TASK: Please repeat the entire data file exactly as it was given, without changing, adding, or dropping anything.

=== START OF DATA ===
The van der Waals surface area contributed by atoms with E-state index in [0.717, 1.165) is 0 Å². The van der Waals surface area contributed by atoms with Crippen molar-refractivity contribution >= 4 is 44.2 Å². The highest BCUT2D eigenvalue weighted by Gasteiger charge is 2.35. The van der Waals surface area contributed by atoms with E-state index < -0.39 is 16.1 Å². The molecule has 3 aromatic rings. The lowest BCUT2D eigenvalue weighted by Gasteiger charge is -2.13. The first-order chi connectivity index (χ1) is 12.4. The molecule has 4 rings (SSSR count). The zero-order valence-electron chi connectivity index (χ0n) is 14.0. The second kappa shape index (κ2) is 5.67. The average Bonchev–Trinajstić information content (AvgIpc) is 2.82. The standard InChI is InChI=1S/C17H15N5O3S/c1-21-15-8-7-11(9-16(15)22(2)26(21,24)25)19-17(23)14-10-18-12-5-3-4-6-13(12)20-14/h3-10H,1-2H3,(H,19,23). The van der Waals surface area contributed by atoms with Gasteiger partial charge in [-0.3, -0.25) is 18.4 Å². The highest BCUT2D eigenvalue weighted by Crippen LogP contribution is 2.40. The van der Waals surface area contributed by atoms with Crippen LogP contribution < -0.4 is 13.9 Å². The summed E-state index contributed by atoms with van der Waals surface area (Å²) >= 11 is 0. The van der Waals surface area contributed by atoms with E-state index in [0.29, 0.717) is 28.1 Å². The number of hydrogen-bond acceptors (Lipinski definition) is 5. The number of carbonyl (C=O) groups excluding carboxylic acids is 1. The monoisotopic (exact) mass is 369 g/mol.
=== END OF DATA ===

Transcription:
The van der Waals surface area contributed by atoms with E-state index in [0.717, 1.165) is 0 Å². The van der Waals surface area contributed by atoms with Crippen molar-refractivity contribution >= 4 is 44.2 Å². The highest BCUT2D eigenvalue weighted by Gasteiger charge is 2.35. The van der Waals surface area contributed by atoms with E-state index < -0.39 is 16.1 Å². The molecule has 3 aromatic rings. The lowest BCUT2D eigenvalue weighted by Gasteiger charge is -2.13. The first-order chi connectivity index (χ1) is 12.4. The molecule has 4 rings (SSSR count). The zero-order valence-electron chi connectivity index (χ0n) is 14.0. The second kappa shape index (κ2) is 5.67. The average Bonchev–Trinajstić information content (AvgIpc) is 2.82. The standard InChI is InChI=1S/C17H15N5O3S/c1-21-15-8-7-11(9-16(15)22(2)26(21,24)25)19-17(23)14-10-18-12-5-3-4-6-13(12)20-14/h3-10H,1-2H3,(H,19,23). The van der Waals surface area contributed by atoms with Gasteiger partial charge in [-0.3, -0.25) is 18.4 Å². The highest BCUT2D eigenvalue weighted by Crippen LogP contribution is 2.40. The van der Waals surface area contributed by atoms with Crippen LogP contribution < -0.4 is 13.9 Å². The summed E-state index contributed by atoms with van der Waals surface area (Å²) >= 11 is 0. The van der Waals surface area contributed by atoms with E-state index in [0.29, 0.717) is 28.1 Å². The number of hydrogen-bond acceptors (Lipinski definition) is 5. The number of carbonyl (C=O) groups excluding carboxylic acids is 1. The monoisotopic (exact) mass is 369 g/mol.